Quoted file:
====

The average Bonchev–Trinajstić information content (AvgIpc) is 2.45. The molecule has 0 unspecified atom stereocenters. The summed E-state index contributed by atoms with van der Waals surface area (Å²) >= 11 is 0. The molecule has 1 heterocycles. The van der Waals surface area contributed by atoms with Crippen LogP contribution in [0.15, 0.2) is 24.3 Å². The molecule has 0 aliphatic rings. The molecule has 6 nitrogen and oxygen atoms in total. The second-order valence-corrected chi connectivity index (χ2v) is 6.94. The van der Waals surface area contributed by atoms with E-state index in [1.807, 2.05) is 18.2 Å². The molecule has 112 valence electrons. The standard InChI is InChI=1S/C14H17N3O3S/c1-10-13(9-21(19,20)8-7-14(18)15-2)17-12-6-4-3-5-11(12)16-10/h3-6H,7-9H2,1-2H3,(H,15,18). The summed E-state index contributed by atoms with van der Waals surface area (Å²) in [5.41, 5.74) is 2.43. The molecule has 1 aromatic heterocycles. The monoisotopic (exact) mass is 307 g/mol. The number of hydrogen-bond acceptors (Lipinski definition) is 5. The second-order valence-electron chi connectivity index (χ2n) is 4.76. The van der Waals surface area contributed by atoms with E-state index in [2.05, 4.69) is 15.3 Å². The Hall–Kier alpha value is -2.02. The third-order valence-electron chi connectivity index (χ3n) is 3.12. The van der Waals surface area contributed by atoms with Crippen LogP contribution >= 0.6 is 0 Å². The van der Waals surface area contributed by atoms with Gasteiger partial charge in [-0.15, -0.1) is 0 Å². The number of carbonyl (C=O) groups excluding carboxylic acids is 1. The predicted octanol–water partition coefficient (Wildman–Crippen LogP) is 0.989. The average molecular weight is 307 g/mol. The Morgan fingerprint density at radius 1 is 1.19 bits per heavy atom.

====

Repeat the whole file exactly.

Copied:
The average Bonchev–Trinajstić information content (AvgIpc) is 2.45. The molecule has 0 unspecified atom stereocenters. The summed E-state index contributed by atoms with van der Waals surface area (Å²) >= 11 is 0. The molecule has 1 heterocycles. The van der Waals surface area contributed by atoms with Crippen LogP contribution in [0.15, 0.2) is 24.3 Å². The molecule has 0 aliphatic rings. The molecule has 6 nitrogen and oxygen atoms in total. The second-order valence-corrected chi connectivity index (χ2v) is 6.94. The van der Waals surface area contributed by atoms with E-state index in [1.807, 2.05) is 18.2 Å². The molecule has 112 valence electrons. The standard InChI is InChI=1S/C14H17N3O3S/c1-10-13(9-21(19,20)8-7-14(18)15-2)17-12-6-4-3-5-11(12)16-10/h3-6H,7-9H2,1-2H3,(H,15,18). The summed E-state index contributed by atoms with van der Waals surface area (Å²) in [5.41, 5.74) is 2.43. The molecule has 1 aromatic heterocycles. The monoisotopic (exact) mass is 307 g/mol. The number of hydrogen-bond acceptors (Lipinski definition) is 5. The second-order valence-electron chi connectivity index (χ2n) is 4.76. The van der Waals surface area contributed by atoms with E-state index in [2.05, 4.69) is 15.3 Å². The Hall–Kier alpha value is -2.02. The third-order valence-electron chi connectivity index (χ3n) is 3.12. The van der Waals surface area contributed by atoms with Crippen LogP contribution >= 0.6 is 0 Å². The van der Waals surface area contributed by atoms with Gasteiger partial charge in [-0.15, -0.1) is 0 Å². The number of carbonyl (C=O) groups excluding carboxylic acids is 1. The predicted octanol–water partition coefficient (Wildman–Crippen LogP) is 0.989. The average molecular weight is 307 g/mol. The Morgan fingerprint density at radius 1 is 1.19 bits per heavy atom.